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New poll shows belief in global warming rising with thermometers

Photo by Gerard Van der Leun A growing majority of Americans think global warming is occurring, that it will become a serious problem and that the U.S. government should do something about it, a new Associated Press-GfK poll finds. Even most people who say they don’t trust scientists on the environment say temperatures are rising. The poll found 4 out of every 5 Americans said climate change will be a…

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The moon landings were faked (and other science confessions)

Yesterday, Channel 5 screened a documentary (and I use that term so loosely it essentially qualifies as a liquid) called “Did we land on the moon?“, which looked at the arguments for the well-established conspiracy theory that the moon landings, that defining achievement that inspired generations and showed the true potential of humanity, was an elaborate sham. The programme caused a lot of anger among the science community on the…

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Space science in the classroom reaches new heights

Tonight “NBC Nightly News” profiled a volunteer space program in California that is helping kids from around the world send science projects to the edge of space. If you would like to learn more about JP Aerospace please visit their website. Click here to watch the December 11, 2012 NBC news videos of this story.…

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New report ranks US students in math & science

The National Center for Education Statistics (NCES) released a new report today detailing the performance of US students versus international students in math and science. NCES is the primary federal entity for collecting and analyzing data related to education in the US and other nations. The Trends in International Mathematics and Science Study (TIMSS) 2011 is the fifth administration of this international comparative study since 1995 when first administered. TIMSS…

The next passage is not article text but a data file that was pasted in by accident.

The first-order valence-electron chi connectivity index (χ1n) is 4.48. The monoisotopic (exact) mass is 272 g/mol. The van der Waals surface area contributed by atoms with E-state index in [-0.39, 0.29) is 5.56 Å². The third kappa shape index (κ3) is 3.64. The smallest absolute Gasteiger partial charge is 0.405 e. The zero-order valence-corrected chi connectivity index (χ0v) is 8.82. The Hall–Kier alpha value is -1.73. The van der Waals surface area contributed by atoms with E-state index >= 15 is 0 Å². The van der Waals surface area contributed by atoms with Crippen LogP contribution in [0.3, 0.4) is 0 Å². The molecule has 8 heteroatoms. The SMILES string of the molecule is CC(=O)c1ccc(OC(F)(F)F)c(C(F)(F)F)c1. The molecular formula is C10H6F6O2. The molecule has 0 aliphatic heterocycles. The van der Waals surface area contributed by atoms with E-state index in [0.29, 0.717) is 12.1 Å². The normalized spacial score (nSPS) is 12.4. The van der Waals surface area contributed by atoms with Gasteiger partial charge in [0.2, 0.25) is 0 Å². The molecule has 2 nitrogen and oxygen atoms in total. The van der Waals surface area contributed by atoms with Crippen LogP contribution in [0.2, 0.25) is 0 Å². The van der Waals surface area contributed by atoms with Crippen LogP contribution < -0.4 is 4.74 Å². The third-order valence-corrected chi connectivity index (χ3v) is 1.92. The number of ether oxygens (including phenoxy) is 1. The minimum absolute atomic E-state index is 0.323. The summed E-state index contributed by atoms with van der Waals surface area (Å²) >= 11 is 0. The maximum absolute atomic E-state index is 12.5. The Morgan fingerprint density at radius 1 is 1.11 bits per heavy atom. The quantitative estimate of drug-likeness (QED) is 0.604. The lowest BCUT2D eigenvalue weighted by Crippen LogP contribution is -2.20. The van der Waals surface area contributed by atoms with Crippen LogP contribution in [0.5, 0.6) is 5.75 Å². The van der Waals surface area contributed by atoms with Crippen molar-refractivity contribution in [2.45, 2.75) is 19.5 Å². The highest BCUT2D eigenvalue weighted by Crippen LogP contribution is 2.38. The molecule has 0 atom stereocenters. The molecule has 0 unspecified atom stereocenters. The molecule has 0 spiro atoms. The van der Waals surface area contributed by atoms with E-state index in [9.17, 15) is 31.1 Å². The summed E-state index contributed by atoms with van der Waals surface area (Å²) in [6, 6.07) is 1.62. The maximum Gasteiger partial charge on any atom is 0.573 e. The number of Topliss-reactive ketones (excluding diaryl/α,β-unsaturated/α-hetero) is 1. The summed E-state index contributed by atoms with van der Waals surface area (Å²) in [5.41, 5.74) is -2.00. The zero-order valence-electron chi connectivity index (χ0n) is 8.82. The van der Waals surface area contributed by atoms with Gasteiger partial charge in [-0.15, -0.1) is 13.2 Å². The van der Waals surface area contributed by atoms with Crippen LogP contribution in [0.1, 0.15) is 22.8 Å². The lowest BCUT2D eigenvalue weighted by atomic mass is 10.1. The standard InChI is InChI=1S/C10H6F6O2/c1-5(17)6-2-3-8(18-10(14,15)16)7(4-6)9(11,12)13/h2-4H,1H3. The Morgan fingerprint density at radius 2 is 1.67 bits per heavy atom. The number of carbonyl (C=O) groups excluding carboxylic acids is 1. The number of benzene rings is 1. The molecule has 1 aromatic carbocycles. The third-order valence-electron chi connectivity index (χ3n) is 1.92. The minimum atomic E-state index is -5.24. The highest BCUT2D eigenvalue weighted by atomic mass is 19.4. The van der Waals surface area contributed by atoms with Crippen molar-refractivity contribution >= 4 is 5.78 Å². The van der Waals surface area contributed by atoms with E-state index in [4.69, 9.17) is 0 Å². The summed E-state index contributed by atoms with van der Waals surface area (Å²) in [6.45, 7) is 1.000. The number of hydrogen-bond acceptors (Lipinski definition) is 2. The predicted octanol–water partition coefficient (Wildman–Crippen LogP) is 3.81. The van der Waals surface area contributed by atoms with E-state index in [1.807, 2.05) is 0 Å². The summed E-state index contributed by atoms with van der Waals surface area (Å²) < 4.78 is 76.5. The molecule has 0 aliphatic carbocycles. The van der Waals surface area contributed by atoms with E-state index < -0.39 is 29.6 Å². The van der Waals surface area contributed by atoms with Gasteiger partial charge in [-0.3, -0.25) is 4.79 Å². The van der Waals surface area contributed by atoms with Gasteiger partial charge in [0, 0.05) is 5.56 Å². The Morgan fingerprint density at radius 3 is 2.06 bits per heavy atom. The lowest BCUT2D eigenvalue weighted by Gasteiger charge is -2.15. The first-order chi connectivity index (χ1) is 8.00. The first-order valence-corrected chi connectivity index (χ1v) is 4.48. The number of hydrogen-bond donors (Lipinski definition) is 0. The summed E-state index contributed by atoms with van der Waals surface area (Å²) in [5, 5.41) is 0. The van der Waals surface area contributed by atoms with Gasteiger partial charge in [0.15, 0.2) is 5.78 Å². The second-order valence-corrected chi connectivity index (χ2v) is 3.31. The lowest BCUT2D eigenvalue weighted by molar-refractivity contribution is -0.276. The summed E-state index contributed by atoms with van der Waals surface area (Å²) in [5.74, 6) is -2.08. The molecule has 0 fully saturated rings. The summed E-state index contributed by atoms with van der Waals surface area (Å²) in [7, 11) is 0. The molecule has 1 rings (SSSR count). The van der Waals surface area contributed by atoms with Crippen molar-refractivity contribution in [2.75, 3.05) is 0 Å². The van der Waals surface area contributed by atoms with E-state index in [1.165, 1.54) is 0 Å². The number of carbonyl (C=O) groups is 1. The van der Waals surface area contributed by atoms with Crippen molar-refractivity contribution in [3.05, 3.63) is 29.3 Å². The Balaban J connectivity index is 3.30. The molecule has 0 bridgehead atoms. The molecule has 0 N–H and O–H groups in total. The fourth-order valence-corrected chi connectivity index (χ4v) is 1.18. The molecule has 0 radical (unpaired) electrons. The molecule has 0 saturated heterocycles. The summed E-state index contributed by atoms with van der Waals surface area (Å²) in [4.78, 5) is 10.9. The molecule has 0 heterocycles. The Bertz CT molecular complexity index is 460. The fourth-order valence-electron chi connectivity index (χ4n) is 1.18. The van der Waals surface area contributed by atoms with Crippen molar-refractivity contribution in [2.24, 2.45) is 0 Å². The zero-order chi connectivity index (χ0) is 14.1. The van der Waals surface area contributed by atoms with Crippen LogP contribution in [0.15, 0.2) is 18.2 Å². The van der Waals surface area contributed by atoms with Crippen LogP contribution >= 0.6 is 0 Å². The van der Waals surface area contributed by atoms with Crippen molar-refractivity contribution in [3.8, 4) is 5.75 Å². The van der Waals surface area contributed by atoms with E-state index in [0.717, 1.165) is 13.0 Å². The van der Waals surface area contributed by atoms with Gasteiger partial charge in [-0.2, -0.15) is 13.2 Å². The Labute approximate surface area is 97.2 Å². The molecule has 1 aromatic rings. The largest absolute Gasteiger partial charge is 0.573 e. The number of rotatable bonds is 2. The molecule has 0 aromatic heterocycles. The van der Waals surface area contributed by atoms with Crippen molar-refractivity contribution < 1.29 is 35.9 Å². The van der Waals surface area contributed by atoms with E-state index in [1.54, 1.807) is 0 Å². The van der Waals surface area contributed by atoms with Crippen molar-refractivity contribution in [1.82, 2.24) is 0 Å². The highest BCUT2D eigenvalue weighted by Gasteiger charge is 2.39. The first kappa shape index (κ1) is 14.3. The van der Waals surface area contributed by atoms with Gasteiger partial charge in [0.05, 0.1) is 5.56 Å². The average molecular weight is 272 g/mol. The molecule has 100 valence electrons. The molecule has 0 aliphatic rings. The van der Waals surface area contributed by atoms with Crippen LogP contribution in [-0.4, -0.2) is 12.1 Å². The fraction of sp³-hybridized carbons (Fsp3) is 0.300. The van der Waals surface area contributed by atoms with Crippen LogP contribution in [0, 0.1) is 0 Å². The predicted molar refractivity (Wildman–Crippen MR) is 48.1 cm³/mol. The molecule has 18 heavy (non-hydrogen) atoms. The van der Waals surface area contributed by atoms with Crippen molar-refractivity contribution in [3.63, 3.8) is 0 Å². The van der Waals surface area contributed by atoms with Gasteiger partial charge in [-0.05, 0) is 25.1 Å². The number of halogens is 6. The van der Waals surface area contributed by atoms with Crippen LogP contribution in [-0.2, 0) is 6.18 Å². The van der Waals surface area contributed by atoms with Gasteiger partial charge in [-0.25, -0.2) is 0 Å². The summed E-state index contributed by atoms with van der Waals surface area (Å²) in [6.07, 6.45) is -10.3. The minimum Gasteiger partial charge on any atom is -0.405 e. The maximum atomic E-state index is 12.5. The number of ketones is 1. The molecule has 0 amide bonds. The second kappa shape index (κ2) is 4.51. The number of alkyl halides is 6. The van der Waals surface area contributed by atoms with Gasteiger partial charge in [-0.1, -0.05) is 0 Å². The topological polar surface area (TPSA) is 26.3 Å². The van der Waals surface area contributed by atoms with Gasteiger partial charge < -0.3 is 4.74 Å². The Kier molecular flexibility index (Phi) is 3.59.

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In Lab Lit, Fiction Meets Science of the Real World

Lab lit is not science fiction, and in my opinion it’s not historical fiction about actual scientists (though some fictionalized biographies do appear on the list). Instead, in the Web site’s [LabLit.com] words, it “depicts realistic scientists as central characters and portrays fairly realistic scientific practice or concepts, typically taking place in a realistic — as opposed to speculative or future — world.” Popular writers like Carl Djerassi and Michael…

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Can a Jellyfish Unlock the Secret of Immortality?

After more than 4,000 years — almost since the dawn of recorded time, when Utnapishtim told Gilgamesh that the secret to immortality lay in a coral found on the ocean floor — man finally discovered eternal life in 1988. He found it, in fact, on the ocean floor. The discovery was made unwittingly by Christian Sommer, a German marine-biology student in his early 20s. He was spending the summer in…

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Making science reporting more fair & balanced

The following guidelines, drawn up in consultation with scientists, science reporters, editors and subeditors, are intended for use by newsrooms to ensure that the reporting of science and health stories is balanced and accurate. They are not intended as a prescriptive checklist and of course shorter articles or NIBs [“news in brief” items] will not be able to cover every point. Above and beyond specific guidelines, familiarity with the technicalities…

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The promises and pitfalls of carbon capture

Extreme weather events, like Superstorm Sandy that just drenched the northeastern coast of the United States, often refocus the public’s attention on climate change. With Sandy, there were no straightforward connections, partly because it’s hard to connect climate change to a single weather event. Nevertheless, the storm may leave the US public more willing to tackle some of the challenges of climate change. One of these big challenges is mitigating…

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